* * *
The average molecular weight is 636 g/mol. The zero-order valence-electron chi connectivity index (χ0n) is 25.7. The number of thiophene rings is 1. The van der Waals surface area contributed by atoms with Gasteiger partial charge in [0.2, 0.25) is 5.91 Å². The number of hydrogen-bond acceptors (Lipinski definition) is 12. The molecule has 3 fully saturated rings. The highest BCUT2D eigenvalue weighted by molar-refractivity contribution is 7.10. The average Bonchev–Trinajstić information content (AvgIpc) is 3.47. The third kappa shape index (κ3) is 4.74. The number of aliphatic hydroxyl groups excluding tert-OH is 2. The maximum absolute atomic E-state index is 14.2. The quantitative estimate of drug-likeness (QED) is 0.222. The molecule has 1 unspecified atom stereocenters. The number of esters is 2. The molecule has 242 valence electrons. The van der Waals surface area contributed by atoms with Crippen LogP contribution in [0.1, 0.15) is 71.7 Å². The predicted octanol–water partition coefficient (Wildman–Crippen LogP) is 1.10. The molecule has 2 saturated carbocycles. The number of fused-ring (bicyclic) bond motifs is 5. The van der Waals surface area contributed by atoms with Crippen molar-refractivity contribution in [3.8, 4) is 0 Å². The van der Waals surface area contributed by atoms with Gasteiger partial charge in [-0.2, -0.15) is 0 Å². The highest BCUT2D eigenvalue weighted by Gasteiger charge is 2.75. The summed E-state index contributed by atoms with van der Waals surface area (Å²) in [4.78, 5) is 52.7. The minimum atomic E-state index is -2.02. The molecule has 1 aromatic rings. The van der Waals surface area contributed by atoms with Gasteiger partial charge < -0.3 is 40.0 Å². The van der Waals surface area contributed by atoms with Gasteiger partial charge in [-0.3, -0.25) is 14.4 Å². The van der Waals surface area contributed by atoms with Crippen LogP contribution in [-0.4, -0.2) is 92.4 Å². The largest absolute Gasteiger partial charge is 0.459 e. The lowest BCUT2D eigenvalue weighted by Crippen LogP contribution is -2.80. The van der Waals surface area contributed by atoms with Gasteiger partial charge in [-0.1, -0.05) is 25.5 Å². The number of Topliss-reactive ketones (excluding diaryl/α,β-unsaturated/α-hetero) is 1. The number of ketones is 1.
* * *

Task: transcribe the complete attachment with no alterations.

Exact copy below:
The average molecular weight is 636 g/mol. The zero-order valence-electron chi connectivity index (χ0n) is 25.7. The number of thiophene rings is 1. The van der Waals surface area contributed by atoms with Gasteiger partial charge in [0.2, 0.25) is 5.91 Å². The number of hydrogen-bond acceptors (Lipinski definition) is 12. The molecule has 3 fully saturated rings. The highest BCUT2D eigenvalue weighted by molar-refractivity contribution is 7.10. The average Bonchev–Trinajstić information content (AvgIpc) is 3.47. The third kappa shape index (κ3) is 4.74. The number of aliphatic hydroxyl groups excluding tert-OH is 2. The maximum absolute atomic E-state index is 14.2. The quantitative estimate of drug-likeness (QED) is 0.222. The molecule has 1 unspecified atom stereocenters. The number of esters is 2. The molecule has 242 valence electrons. The van der Waals surface area contributed by atoms with Crippen LogP contribution in [0.1, 0.15) is 71.7 Å². The predicted octanol–water partition coefficient (Wildman–Crippen LogP) is 1.10. The molecule has 2 saturated carbocycles. The number of fused-ring (bicyclic) bond motifs is 5. The van der Waals surface area contributed by atoms with Crippen molar-refractivity contribution in [3.8, 4) is 0 Å². The van der Waals surface area contributed by atoms with Gasteiger partial charge in [-0.2, -0.15) is 0 Å². The highest BCUT2D eigenvalue weighted by Gasteiger charge is 2.75. The summed E-state index contributed by atoms with van der Waals surface area (Å²) in [4.78, 5) is 52.7. The minimum atomic E-state index is -2.02. The molecule has 1 aromatic rings. The van der Waals surface area contributed by atoms with Gasteiger partial charge < -0.3 is 40.0 Å². The van der Waals surface area contributed by atoms with Gasteiger partial charge in [-0.3, -0.25) is 14.4 Å². The van der Waals surface area contributed by atoms with Crippen LogP contribution in [-0.4, -0.2) is 92.4 Å². The largest absolute Gasteiger partial charge is 0.459 e. The lowest BCUT2D eigenvalue weighted by Crippen LogP contribution is -2.80. The van der Waals surface area contributed by atoms with Gasteiger partial charge in [-0.1, -0.05) is 25.5 Å². The number of Topliss-reactive ketones (excluding diaryl/α,β-unsaturated/α-hetero) is 1. The number of ketones is 1.